postheadericon Winnsboro ready for local rodeo

WINNSBORO, La. – The sport of rodeo has a great history in this eastern Louisiana berg.

The tradition continues during the 57th annual Deep South PRCA Rodeo, set for 8 p.m. Thursday, July 31-Saturday, Aug. 2, at Deep South Rodeo Arena in Winnsboro.

“It is a very established rodeo that’s been around a long time,” said Andy Stewart, the rodeo’s announcer from nearby Collinston, La. “We saw a lot of great cowboys from that area over the years that come to that rodeo.

“It’s very community oriented. It’s a grassroots, downhome-type rodeo that has a great history.”

Andy Stewart

Andy Stewart

That history is mixed with a top-notch production from the crew at Pete Carr’s Classic Pro Rodeo, the livestock contractor for the event. Together, it makes for a phenomenal experience for contestants and fans.

“Pete brings some really good stock to our rodeo, and that’s really good for us,” said Skipper Stinson, a key member of the committee that produces the annual rodeo. “That helps make our rodeo better. The better the cowboys and the better the stock, the better the rodeo is going to be.”

That’s something folks in Winnsboro have come to expect.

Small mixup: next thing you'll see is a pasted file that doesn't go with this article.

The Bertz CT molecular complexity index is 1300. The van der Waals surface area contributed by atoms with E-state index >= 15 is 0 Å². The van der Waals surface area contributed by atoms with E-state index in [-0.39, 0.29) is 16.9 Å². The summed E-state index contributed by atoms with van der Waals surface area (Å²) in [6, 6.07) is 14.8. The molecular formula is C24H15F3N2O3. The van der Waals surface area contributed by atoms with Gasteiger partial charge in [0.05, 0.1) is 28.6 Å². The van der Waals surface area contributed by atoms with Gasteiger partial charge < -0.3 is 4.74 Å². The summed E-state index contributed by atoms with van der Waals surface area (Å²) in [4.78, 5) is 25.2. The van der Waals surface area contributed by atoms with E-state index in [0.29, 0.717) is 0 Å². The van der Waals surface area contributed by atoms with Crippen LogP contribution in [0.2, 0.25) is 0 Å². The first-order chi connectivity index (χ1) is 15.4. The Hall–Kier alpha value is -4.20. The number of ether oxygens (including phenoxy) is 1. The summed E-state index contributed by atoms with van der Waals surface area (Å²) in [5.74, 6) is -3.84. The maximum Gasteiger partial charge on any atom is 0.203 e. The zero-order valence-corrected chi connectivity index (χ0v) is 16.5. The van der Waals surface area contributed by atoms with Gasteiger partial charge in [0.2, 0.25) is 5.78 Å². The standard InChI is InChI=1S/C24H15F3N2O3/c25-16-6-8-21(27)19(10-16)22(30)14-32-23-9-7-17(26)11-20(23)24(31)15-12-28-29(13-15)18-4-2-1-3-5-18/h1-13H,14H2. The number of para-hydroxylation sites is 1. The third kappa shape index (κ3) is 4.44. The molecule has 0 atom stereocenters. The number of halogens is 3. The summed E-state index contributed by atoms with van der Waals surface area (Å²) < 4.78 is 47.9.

“We get a lot of the circuit cowboys to come, and we get a lot of the great guys from our area,” said Stewart, who has been nominated five times as the Professional Rodeo Cowboys Association announcer of the year. “The thing that Pete Carr and his crew provides at this rodeo is professionalism and production.

“This is a very small arena and a very small community, but we bring in a great production and great animals. It’s a great, professional show.”

It shows in the product. Last year, some of the top names in the game came away from Winnsboro with Louisiana cash. Texan Jake Brown scored 85 points to win bareback riding on Carr’s Ragin Angel, a horse that has bucked at the NFR each of the past two years. Heith DeMoss, a five-time NFR qualifier from Heflin, La., won the saddle bronc riding crown on Carr’s Miss Rodeo.

Those are just a few of the big names who make the Deep South Rodeo so strong.

“When the DeMoss boys come, it really boosted the whole crowd because they like to see our guys ride,” Stinson said. “They bring a lot of their friends to ride with them.”

That says a lot about the Winnsboro rodeo, the community and the great animal athletes that are part of the mix.

“This is just a great little rodeo,” Stewart said. “One thing that Winnsboro does is they have one of the largest kids rodeos in the South the weekend before the ProRodeo, and some of the kids get to ride during the actual rodeo. That’s pretty cool.”

It all adds up to a great show for rodeo fans.

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